Congress may usually cleave along party lines, but it often divides along local lines as well. We are seeing this bipartisan and narrow parochialism in congressmen’s response to the news of the Delta-Northwest merger. Congress is dividing along regional lines of business interest in support of or opposition to the tie-up. The dynamics of the merger mean that the headquarters’ home state is thrilled but that other states fear losses of hubs, jobs, and connections. Senator Saxby Chambliss (R-Ga.) is proud of his hometown airline: “Delta has met its challenges head on and is in a strong position to continue its service to people all over the world. The bottom line is Georgia has always been home for Delta and that is the way it should remain for many more years.” Representative John Lewis of Atlanta, on the other side of the aisle from Chambliss, was even more effusive: “This is a great step for Delta. It is a powerful combination that should help strengthen the air transportation industry in this country. . . . This merger should make it easier for people in Atlanta and around the nation to fly, and it preserves the Delta name. The Delta headquarters will remain in Atlanta, which helps protect the economy of the city during a time of recession.”
But others are not so happy. Representative Jim Oberstar (D-Minn.), the powerful chairman of the House Transportation Committee and from the state of the to-be-acquired NWA, has already come out against any mergers. Today he reiterated his opposition (“Other airlines and network carriers will not be able to withstand the potential power of the largest airline in the world; it will be a globe straddling, mega carrier.”) and pledged to use his full oversight power to question airline consolidation. Senator Amy Klobuchar (D-Minn.) sounded a populist theme in defense of NWA: “Today’s merger announcement is not just about Wall Street. It’s also about Main Street, including the best interests of our consumers, workers and local communities.” She added: “Minnesota’s economy is particularly tied to Northwest’s success,” and she promised to make sure that Minnesota retains the current facilities, jobs, and services that NWA houses there. Senator Norm Coleman (R-Minn.) was also skeptical.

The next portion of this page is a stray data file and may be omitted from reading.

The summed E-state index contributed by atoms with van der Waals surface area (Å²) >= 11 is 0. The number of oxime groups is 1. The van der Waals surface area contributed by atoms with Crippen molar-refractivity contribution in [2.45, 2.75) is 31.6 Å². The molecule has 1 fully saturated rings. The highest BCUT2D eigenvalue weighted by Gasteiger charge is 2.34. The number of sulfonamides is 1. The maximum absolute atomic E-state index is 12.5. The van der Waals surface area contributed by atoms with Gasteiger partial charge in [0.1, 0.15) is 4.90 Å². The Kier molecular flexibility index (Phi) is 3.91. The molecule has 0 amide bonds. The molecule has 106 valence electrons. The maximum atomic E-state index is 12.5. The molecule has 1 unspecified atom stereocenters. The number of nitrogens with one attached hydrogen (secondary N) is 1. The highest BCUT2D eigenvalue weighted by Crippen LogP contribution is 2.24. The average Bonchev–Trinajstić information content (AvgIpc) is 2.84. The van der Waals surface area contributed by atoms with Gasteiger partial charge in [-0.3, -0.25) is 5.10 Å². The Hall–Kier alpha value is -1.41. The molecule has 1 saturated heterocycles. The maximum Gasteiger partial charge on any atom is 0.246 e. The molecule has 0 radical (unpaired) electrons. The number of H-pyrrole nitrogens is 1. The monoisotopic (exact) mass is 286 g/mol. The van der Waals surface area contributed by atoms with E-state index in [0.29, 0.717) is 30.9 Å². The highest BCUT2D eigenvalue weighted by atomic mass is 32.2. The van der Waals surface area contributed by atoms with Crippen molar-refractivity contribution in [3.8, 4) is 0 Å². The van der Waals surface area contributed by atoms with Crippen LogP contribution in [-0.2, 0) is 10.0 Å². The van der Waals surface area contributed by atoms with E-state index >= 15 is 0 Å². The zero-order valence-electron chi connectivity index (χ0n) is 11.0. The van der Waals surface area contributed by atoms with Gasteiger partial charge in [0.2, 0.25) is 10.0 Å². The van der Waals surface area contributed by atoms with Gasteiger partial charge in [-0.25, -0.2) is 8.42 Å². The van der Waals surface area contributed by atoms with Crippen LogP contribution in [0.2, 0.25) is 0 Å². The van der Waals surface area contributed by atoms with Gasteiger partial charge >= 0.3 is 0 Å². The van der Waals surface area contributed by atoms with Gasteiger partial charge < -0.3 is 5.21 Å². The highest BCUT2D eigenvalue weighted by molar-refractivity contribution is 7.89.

Senator Mitch McConnell (R-Ky.) represents the Cincinnati airport, at which Delta has a vulnerable hub. He made a stark pledge: “While I have been assured that CVG will continue to be an important component of these merged operations, I will carefully assess the proposed merger, and will not support it unless I am convinced that CVG and its workers will be protected.” Senators Bob Corker and Lamar Alexander (both R-Tenn.) also pledged to give special scrutiny to the merger. NWA’s Memphis hub, much smaller than the nearby Atlanta headquarters, is thought to be on the chopping block regardless of what the execs promise.
Watching the sides form reminds me of Federalist 10, which proposed an expansive commercial republic as the solution for the evils of faction, especially factions of commerce:
But the most common and durable source of factions has been the various and unequal distribution of property. Those who hold and those who are without property have ever formed distinct interests in society. Those who are creditors, and those who are debtors, fall under a like discrimination. A landed interest, a manufacturing interest, a mercantile interest, a moneyed interest, with many lesser interests, grow up of necessity in civilized nations, and divide them into different classes, actuated by different sentiments and views. The regulation of these various and interfering interests forms the principal task of modern legislation, and involves the spirit of party and faction in the necessary and ordinary operations of the government.
The Constitution is meant to diffuse these factions (Georgia/Delta versus Minnesota/Northwest) by immersing them in the much larger republic, where most people aren’t tremendously concerned with this single large transaction. So Madison’s solution, the large commercial republic with representatives of the people,
to refine and enlarge the public views, by passing them through the medium of a chosen body of citizens, whose wisdom may best discern the true interest of their country, and whose patriotism and love of justice will be least likely to sacrifice it to temporary or partial considerations. Under such a regulation, it may well happen that the public voice, pronounced by the representatives of the people, will be more consonant to the public good than if pronounced by the people themselves, convened for the purpose.
The many passions of many factions ought to be diluted in Congress, which will then be more likely to seek the public good. Voila, says Madison, “a republican remedy for the diseases most incident to republican government.” How will this republican government handle the many factions of the Delta-Northwest merger? Stay tuned.